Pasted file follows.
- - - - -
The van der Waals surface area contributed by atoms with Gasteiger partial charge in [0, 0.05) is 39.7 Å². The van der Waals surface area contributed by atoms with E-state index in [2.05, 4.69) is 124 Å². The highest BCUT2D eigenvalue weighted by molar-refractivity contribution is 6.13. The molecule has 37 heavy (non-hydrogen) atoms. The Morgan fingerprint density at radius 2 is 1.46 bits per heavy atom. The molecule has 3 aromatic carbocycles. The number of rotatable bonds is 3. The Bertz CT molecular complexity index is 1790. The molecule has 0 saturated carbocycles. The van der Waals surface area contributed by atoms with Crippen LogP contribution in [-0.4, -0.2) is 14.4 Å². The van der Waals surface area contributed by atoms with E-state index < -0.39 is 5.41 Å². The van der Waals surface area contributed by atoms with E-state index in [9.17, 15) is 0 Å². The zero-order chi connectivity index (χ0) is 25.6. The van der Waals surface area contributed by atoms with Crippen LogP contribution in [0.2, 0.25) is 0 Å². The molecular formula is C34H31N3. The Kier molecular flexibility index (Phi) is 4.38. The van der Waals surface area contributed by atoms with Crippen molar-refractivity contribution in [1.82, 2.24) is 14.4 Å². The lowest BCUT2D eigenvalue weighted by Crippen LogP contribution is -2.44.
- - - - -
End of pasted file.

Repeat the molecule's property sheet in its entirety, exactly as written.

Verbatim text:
The van der Waals surface area contributed by atoms with Gasteiger partial charge in [0, 0.05) is 39.7 Å². The van der Waals surface area contributed by atoms with E-state index in [2.05, 4.69) is 124 Å². The highest BCUT2D eigenvalue weighted by molar-refractivity contribution is 6.13. The molecule has 37 heavy (non-hydrogen) atoms. The Morgan fingerprint density at radius 2 is 1.46 bits per heavy atom. The molecule has 3 aromatic carbocycles. The number of rotatable bonds is 3. The Bertz CT molecular complexity index is 1790. The molecule has 0 saturated carbocycles. The van der Waals surface area contributed by atoms with Crippen LogP contribution in [-0.4, -0.2) is 14.4 Å². The van der Waals surface area contributed by atoms with E-state index < -0.39 is 5.41 Å². The van der Waals surface area contributed by atoms with E-state index in [9.17, 15) is 0 Å². The zero-order chi connectivity index (χ0) is 25.6. The van der Waals surface area contributed by atoms with Crippen LogP contribution in [0.2, 0.25) is 0 Å². The molecular formula is C34H31N3. The Kier molecular flexibility index (Phi) is 4.38. The van der Waals surface area contributed by atoms with Crippen molar-refractivity contribution in [1.82, 2.24) is 14.4 Å². The lowest BCUT2D eigenvalue weighted by Crippen LogP contribution is -2.44.